Georg Jander received a B.S. in Computer Science from Washington University in St. Louis and a Ph.D. in Microbiology and Molecular Genetics from Harvard University. Subsequently, as a postdoc at Massachusetts General Hospital, he investigated the role of glucosinolates in Arabidopsis defense against caterpillar herbivory. He continued his research on Arabidopsis metabolism as a scientist at Cereon Genomics in Cambridge, Massachusetts. Since 2002, Jander has been a faculty member at the Boyce Thompson Institute in Ithaca, New York, with an adjunct appointment in the School of Integrative Plant Sciences at Cornell University. Students and postdocs in the Jander lab are using biochemical and genetic approaches to investigate plant-insect interactions, with a focus on the identification and functional analysis of small molecules that mediate these interactions. Natural, within-species variation in plant resistance to insect herbivory is an area of particular interest. Genetic mapping, in combination with HPLC-MS metabolite profiling and insect bioassays, is being used to identify previously unknown genes involved in the biosynthesis of plant defensive metabolites. Other experiments demonstrate that small molecules in insect saliva can alter the physiology of host plants to make them more suitable for insect feeding. Plant species currently being studied in the Jander lab include Zea mays (maize), Setaria viridis (green foxtail), and Erysimum cheiranthoides (wormseed wallflower).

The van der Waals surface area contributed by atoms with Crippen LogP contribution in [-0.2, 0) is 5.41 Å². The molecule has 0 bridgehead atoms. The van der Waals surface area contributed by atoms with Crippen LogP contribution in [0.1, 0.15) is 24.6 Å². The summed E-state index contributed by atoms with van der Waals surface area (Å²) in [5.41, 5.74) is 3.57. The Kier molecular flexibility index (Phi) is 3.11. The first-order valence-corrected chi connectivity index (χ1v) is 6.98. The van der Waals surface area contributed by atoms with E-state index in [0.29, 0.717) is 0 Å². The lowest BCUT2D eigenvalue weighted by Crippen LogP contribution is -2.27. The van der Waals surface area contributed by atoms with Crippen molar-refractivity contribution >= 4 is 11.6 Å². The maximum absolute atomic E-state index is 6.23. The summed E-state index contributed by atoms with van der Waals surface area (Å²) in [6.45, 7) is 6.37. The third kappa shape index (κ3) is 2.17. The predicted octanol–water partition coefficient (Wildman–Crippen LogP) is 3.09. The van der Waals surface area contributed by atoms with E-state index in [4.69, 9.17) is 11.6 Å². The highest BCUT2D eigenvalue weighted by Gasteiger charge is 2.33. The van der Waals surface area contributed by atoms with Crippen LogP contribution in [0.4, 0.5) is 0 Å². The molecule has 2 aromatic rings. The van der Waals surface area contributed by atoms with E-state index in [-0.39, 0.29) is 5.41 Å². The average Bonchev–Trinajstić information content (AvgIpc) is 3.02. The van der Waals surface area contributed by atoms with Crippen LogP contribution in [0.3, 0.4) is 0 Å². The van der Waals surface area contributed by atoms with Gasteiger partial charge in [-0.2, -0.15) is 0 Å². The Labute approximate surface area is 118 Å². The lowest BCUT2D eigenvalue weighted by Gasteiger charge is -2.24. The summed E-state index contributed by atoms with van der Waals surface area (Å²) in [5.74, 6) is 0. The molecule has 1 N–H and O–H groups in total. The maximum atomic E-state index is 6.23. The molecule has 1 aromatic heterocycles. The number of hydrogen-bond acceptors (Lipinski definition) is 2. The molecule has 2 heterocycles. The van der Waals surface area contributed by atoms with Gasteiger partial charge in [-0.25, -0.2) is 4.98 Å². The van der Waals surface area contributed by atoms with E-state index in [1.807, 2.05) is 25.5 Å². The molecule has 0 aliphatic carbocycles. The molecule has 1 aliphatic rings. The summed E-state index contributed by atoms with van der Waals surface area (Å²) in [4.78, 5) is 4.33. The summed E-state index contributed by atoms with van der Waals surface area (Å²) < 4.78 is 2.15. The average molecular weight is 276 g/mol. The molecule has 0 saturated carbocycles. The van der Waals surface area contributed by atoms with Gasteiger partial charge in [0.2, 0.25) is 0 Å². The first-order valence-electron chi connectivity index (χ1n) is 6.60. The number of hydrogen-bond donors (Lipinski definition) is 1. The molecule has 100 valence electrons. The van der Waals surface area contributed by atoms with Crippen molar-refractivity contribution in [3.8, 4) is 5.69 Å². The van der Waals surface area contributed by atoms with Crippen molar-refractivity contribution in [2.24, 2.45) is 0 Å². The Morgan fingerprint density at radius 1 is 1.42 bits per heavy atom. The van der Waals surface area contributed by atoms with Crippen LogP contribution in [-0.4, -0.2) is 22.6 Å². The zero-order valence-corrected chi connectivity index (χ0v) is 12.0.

Boyce Thompson Institute